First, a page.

In an email blast and follow-up tweet, the RNC distributed a reimagined cover for Michael Wolff’s Fire and Fury decorated with prominent journalists’ critiques of the book.
The Republican mock-up, titled “Liar and Phony,” quotes several notable journalists commenting on Wolff’s book, including esteemed White House reporter Maggie Haberman of the New York Times, CNN’s senior media correspondent Brian Stelter and Politico’s senior media reporter Michael Calderone.
Out of context, all the quotes appear to lower Wolff’s credibility.
“He gets basic details wrong,” the GOP quoted Haberman as saying. The Times correspondent made her remarks during a Friday appearance on CNN’s “New Day,” in which she said Wolff’s book is “notionally” and “conceptually true,” but includes details that “are often wrong.”
Trump retweeted the fake book cover Friday, on the same day he called Wolff a “total loser who made up stories in order to sell this really boring and untruthful book.”
As Stelter pointed out in a Friday tweet, there was one page that contained three errors: Wolff misspelled Democratic strategist Hilary Rosen’s name, he misidentified Wilbur Ross as the labor secretary nominee (Ross is the commerce secretary) and he said Washington Post reporter Mark Berman was at a Four Seasons’ property which Berman claims he’s never been to.
While media critics are highlighting Wolff’s inaccuracies, some maintain that there is still some value to the book’s truths.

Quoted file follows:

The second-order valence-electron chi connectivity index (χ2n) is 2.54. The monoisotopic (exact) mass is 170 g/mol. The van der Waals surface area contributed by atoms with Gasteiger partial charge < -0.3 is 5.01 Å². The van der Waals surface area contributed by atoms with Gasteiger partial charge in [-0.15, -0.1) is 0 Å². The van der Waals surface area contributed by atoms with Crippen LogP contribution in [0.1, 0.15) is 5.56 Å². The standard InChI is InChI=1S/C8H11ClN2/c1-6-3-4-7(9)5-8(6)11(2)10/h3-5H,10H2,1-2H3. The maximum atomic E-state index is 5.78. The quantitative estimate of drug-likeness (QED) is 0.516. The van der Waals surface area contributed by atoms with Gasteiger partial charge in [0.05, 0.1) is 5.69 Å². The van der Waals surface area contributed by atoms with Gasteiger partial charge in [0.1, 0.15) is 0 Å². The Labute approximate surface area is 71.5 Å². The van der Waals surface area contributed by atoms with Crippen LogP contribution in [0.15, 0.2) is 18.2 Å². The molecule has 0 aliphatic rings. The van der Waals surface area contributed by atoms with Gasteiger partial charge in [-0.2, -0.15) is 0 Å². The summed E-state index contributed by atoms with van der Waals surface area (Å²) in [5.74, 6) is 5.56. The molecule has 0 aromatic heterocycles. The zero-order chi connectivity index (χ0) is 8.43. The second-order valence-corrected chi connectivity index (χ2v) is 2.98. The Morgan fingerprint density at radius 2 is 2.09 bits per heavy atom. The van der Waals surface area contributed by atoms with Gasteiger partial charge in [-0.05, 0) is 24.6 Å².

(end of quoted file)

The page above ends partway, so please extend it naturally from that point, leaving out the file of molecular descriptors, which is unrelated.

“Many of [Wolff’s] key sources are not disputing the material. The story he’s telling rings true and lines up with previous reporting from other journalists,” Stelter wrote in his CNN newsletter for “Reliable Sources.”
“If even half the book is true, it’s deeply disturbing. I agree with that. However, the errors weaken Wolff’s case,” he added.
And, as the Washington Post’s opinion writer Greg Sargent pointed out, many White House reporters agree with Wolff’s conclusion that many of Trump’s closest aides believe Trump is unfit for the roles of POTUS.
“By all means, we should retain healthy skepticism about such reporting, particularly in its details,” Sargent wrote of Wolff’s book. “But reporters who closely follow the White House know many people around him really do believe this.”
Washington Post media reporter Paul Farhi also said Saturday that, while Wolff’s book may have reported some details inaccurately, it doesn’t make Wolff’s conclusion wrong. Although, he added, it “admittedly degrades the credibility” of the conclusion.
Now, Republicans are jumping on Wolff’s inaccuracies, which continue to be highlighted by media critics, and using them to discredit the book altogether.
Stelter obtained the RNC’s talking points on Fire and Fury, which includes several critiques on Wolff’s professional background and even more disparaging quotes from media writers.